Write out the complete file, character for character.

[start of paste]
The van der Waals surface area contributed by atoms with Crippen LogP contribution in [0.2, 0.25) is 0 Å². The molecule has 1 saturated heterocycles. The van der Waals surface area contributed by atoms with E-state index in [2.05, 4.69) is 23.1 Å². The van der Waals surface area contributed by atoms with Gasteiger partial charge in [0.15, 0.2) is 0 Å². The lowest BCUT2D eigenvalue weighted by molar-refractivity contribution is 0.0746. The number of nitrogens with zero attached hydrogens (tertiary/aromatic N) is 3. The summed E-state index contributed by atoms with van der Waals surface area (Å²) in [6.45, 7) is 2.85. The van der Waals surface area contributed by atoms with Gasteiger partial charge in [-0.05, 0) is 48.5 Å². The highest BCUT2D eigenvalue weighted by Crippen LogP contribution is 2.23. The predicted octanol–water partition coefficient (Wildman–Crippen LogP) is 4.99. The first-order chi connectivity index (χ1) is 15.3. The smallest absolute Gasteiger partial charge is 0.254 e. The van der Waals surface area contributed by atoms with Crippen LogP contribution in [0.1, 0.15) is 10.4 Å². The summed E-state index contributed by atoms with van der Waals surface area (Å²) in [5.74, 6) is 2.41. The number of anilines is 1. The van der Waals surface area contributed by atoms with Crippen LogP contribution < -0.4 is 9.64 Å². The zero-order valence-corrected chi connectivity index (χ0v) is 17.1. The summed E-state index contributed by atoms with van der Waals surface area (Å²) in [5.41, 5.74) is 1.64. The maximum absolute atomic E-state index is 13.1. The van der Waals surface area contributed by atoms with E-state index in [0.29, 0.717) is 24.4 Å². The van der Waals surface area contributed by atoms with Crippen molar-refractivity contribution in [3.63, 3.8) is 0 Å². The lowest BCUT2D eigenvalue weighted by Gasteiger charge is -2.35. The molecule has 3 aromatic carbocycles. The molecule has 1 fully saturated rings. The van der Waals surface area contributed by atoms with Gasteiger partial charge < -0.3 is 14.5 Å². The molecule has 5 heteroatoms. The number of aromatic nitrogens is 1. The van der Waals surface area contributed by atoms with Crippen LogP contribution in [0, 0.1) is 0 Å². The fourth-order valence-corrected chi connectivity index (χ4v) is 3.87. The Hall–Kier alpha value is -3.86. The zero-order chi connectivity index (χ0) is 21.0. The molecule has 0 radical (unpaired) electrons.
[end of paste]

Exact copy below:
The van der Waals surface area contributed by atoms with Crippen LogP contribution in [0.2, 0.25) is 0 Å². The molecule has 1 saturated heterocycles. The van der Waals surface area contributed by atoms with E-state index in [2.05, 4.69) is 23.1 Å². The van der Waals surface area contributed by atoms with Gasteiger partial charge in [0.15, 0.2) is 0 Å². The lowest BCUT2D eigenvalue weighted by molar-refractivity contribution is 0.0746. The number of nitrogens with zero attached hydrogens (tertiary/aromatic N) is 3. The summed E-state index contributed by atoms with van der Waals surface area (Å²) in [6.45, 7) is 2.85. The van der Waals surface area contributed by atoms with Gasteiger partial charge in [-0.05, 0) is 48.5 Å². The highest BCUT2D eigenvalue weighted by Crippen LogP contribution is 2.23. The predicted octanol–water partition coefficient (Wildman–Crippen LogP) is 4.99. The first-order chi connectivity index (χ1) is 15.3. The smallest absolute Gasteiger partial charge is 0.254 e. The van der Waals surface area contributed by atoms with Crippen LogP contribution in [0.1, 0.15) is 10.4 Å². The summed E-state index contributed by atoms with van der Waals surface area (Å²) in [5.74, 6) is 2.41. The number of anilines is 1. The van der Waals surface area contributed by atoms with Crippen LogP contribution < -0.4 is 9.64 Å². The zero-order valence-corrected chi connectivity index (χ0v) is 17.1. The summed E-state index contributed by atoms with van der Waals surface area (Å²) in [5.41, 5.74) is 1.64. The maximum absolute atomic E-state index is 13.1. The van der Waals surface area contributed by atoms with E-state index in [0.29, 0.717) is 24.4 Å². The van der Waals surface area contributed by atoms with Crippen molar-refractivity contribution in [3.63, 3.8) is 0 Å². The lowest BCUT2D eigenvalue weighted by Gasteiger charge is -2.35. The molecule has 3 aromatic carbocycles. The molecule has 1 fully saturated rings. The van der Waals surface area contributed by atoms with Gasteiger partial charge < -0.3 is 14.5 Å². The molecule has 5 heteroatoms. The number of aromatic nitrogens is 1. The van der Waals surface area contributed by atoms with Crippen LogP contribution in [0, 0.1) is 0 Å². The fourth-order valence-corrected chi connectivity index (χ4v) is 3.87. The Hall–Kier alpha value is -3.86. The zero-order chi connectivity index (χ0) is 21.0. The molecule has 0 radical (unpaired) electrons.